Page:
Game Development Reference
In-Depth Information
Figure 6.1 Electromagnetic field around a coil
values of the created magnetic field B in polar coordinates are r and θ in a plane
containing the axis of the coil (Figure 6.1).
µ o NIR 2 cos( θ ) / 2 r 3
B r =
B θ = µ o NIR 2 sin( θ ) / 4 r 3
with geometric positions: r
R and r
L , coil of N windings, of radius R and length L ,
vacuum permeability µ o , wavelength λ
With a coil of the transmitter, we create an alternating magnetic field, whose
strength depends on r and θ . The direction and strength of this field are determined
with the three orthogonally aligned coils of the receiver as they receive the measured
electric currents, depending on r and θ . Similarly, we create two magnetic fields with
the other two orthogonally aligned coils of the transmitter (Figure 6.2). One might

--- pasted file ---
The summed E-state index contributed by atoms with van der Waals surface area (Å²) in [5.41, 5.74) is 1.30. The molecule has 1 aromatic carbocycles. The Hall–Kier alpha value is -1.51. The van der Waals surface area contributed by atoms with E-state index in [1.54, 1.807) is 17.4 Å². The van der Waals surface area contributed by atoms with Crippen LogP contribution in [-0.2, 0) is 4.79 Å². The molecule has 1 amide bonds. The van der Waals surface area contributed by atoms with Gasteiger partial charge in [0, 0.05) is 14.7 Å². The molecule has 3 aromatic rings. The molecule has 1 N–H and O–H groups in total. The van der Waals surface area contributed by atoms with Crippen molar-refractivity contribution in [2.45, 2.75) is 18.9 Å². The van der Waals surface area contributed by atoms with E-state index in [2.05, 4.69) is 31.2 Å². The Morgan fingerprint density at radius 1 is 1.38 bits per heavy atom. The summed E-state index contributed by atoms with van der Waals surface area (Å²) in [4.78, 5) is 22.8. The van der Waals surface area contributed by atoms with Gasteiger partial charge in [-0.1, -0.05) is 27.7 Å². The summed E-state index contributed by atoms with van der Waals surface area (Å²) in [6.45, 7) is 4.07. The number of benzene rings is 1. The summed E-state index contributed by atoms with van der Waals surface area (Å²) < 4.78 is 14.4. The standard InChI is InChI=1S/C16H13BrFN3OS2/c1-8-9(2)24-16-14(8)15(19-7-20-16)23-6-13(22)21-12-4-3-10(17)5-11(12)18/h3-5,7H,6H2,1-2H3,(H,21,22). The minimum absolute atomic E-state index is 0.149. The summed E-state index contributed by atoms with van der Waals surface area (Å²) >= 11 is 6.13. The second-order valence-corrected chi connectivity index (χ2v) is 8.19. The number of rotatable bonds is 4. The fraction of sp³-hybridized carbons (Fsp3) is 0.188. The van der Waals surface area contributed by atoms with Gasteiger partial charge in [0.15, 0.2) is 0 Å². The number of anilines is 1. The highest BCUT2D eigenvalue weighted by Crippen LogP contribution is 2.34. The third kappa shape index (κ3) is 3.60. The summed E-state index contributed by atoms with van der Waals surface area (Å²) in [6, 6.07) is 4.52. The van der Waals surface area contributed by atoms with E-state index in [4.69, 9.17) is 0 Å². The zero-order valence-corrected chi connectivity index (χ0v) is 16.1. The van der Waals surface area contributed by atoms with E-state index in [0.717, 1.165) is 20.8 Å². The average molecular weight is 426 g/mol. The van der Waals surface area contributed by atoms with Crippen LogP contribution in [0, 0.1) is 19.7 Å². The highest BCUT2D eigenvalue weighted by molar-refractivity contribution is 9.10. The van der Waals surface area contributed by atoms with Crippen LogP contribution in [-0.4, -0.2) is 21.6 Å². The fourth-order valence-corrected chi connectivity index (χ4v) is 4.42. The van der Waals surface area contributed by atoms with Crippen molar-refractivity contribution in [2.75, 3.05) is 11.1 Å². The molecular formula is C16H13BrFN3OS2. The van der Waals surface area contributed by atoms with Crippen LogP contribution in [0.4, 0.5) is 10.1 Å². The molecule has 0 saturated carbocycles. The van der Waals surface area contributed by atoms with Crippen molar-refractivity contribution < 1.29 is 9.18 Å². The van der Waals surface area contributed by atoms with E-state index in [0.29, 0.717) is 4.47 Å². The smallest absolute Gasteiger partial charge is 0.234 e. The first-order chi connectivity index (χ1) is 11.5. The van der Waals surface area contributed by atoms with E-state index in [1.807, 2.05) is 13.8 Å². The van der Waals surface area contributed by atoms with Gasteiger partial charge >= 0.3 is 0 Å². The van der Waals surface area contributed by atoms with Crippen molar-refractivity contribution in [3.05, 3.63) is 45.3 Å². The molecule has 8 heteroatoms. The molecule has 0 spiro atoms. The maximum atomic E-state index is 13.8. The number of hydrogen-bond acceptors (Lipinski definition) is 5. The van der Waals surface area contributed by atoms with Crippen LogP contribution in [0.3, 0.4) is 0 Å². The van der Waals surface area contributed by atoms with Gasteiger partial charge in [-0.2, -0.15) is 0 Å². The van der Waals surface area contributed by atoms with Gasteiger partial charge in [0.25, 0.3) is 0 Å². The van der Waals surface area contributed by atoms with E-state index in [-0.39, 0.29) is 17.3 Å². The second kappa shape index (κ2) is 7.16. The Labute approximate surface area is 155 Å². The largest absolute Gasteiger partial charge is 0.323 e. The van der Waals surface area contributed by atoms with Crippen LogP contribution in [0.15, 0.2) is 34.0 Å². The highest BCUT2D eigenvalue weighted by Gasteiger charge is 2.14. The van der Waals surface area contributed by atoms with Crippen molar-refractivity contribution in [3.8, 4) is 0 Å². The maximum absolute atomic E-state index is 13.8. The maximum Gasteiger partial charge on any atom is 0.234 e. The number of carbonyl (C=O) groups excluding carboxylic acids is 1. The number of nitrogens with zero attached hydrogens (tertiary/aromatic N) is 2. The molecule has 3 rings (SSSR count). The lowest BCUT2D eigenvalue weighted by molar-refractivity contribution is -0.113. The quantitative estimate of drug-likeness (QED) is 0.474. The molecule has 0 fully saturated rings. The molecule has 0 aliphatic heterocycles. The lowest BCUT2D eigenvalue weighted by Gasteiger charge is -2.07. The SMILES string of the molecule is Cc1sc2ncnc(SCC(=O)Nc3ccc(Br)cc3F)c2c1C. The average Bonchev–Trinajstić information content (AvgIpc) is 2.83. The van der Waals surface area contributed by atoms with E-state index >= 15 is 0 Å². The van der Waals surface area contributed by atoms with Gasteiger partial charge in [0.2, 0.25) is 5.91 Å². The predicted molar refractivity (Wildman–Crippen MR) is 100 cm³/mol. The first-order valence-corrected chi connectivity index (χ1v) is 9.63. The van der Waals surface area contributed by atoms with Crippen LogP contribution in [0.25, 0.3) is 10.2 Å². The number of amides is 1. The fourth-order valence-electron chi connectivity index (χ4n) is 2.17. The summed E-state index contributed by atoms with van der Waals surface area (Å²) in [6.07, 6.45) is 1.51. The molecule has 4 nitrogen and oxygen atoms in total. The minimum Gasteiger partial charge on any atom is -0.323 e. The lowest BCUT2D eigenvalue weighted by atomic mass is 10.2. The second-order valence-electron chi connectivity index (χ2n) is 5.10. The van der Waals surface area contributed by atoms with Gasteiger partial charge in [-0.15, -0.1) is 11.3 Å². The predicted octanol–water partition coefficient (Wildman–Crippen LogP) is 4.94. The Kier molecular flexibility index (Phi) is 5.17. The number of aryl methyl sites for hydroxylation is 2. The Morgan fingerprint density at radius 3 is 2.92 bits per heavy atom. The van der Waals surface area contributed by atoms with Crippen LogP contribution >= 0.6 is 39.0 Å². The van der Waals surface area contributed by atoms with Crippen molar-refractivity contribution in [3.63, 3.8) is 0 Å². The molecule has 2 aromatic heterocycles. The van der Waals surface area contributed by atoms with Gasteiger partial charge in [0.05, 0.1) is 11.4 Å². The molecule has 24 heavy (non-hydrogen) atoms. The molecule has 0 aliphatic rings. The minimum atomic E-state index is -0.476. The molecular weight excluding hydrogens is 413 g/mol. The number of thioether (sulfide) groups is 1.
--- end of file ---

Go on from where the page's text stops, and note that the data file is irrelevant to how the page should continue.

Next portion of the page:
think that to determine the 6 DOF of the receiver, we separately create a magnetic field
with each coil, each at a different time. In that case, we would have a system of non
linear equations which will be difficult to linearise. To get around this difficulty, in
practice, the transmitter creates a field in the assumed direction of the receiver and in
the two corresponding orthogonal directions, at two different moments. Linearising
the equation system becomes easy in these conditions. The method for calculating the
6 degrees of freedom of the receiver is given in annexe at the end of this chapter.
The electronic unit, which controls the entire set, has the following functions:
Alternating current power supply, having a carrier frequency close to 10KHz, to
the three coils of the transmitter;
Measurement of currents circulating in the receiver coils;
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